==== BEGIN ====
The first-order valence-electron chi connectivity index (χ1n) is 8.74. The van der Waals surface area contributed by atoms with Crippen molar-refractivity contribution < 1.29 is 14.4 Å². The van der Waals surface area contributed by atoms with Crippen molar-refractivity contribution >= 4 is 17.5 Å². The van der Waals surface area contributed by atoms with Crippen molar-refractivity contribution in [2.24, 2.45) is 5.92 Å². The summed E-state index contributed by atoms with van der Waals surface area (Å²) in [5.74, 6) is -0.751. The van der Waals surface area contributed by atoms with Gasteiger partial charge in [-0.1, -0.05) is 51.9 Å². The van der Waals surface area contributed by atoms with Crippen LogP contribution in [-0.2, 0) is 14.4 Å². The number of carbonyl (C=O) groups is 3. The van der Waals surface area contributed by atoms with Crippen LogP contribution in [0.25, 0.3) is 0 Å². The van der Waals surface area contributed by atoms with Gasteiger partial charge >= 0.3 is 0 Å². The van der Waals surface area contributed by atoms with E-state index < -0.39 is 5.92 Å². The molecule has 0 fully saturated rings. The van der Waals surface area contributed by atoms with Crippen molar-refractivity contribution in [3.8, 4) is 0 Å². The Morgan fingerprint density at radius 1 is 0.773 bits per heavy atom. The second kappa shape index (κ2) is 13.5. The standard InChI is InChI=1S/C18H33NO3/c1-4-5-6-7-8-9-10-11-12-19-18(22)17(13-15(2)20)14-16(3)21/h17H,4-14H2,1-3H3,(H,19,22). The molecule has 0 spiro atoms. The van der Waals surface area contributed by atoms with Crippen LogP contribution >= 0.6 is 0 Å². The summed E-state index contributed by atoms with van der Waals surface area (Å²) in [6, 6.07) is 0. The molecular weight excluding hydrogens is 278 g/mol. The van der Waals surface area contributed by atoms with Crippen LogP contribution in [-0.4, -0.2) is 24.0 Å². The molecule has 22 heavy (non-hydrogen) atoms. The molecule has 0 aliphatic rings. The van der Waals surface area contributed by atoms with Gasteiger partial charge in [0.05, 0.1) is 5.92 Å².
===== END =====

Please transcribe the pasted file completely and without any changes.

The first-order valence-electron chi connectivity index (χ1n) is 8.74. The van der Waals surface area contributed by atoms with Crippen molar-refractivity contribution < 1.29 is 14.4 Å². The van der Waals surface area contributed by atoms with Crippen molar-refractivity contribution >= 4 is 17.5 Å². The van der Waals surface area contributed by atoms with Crippen molar-refractivity contribution in [2.24, 2.45) is 5.92 Å². The summed E-state index contributed by atoms with van der Waals surface area (Å²) in [5.74, 6) is -0.751. The van der Waals surface area contributed by atoms with Gasteiger partial charge in [-0.1, -0.05) is 51.9 Å². The van der Waals surface area contributed by atoms with Crippen LogP contribution in [-0.2, 0) is 14.4 Å². The number of carbonyl (C=O) groups is 3. The van der Waals surface area contributed by atoms with Crippen LogP contribution in [0.25, 0.3) is 0 Å². The van der Waals surface area contributed by atoms with Gasteiger partial charge >= 0.3 is 0 Å². The van der Waals surface area contributed by atoms with E-state index < -0.39 is 5.92 Å². The molecule has 0 fully saturated rings. The van der Waals surface area contributed by atoms with Crippen molar-refractivity contribution in [3.8, 4) is 0 Å². The Morgan fingerprint density at radius 1 is 0.773 bits per heavy atom. The second kappa shape index (κ2) is 13.5. The standard InChI is InChI=1S/C18H33NO3/c1-4-5-6-7-8-9-10-11-12-19-18(22)17(13-15(2)20)14-16(3)21/h17H,4-14H2,1-3H3,(H,19,22). The molecule has 0 spiro atoms. The van der Waals surface area contributed by atoms with Crippen LogP contribution >= 0.6 is 0 Å². The summed E-state index contributed by atoms with van der Waals surface area (Å²) in [6, 6.07) is 0. The molecular weight excluding hydrogens is 278 g/mol. The van der Waals surface area contributed by atoms with Crippen LogP contribution in [-0.4, -0.2) is 24.0 Å². The molecule has 22 heavy (non-hydrogen) atoms. The molecule has 0 aliphatic rings. The van der Waals surface area contributed by atoms with Gasteiger partial charge in [0.05, 0.1) is 5.92 Å².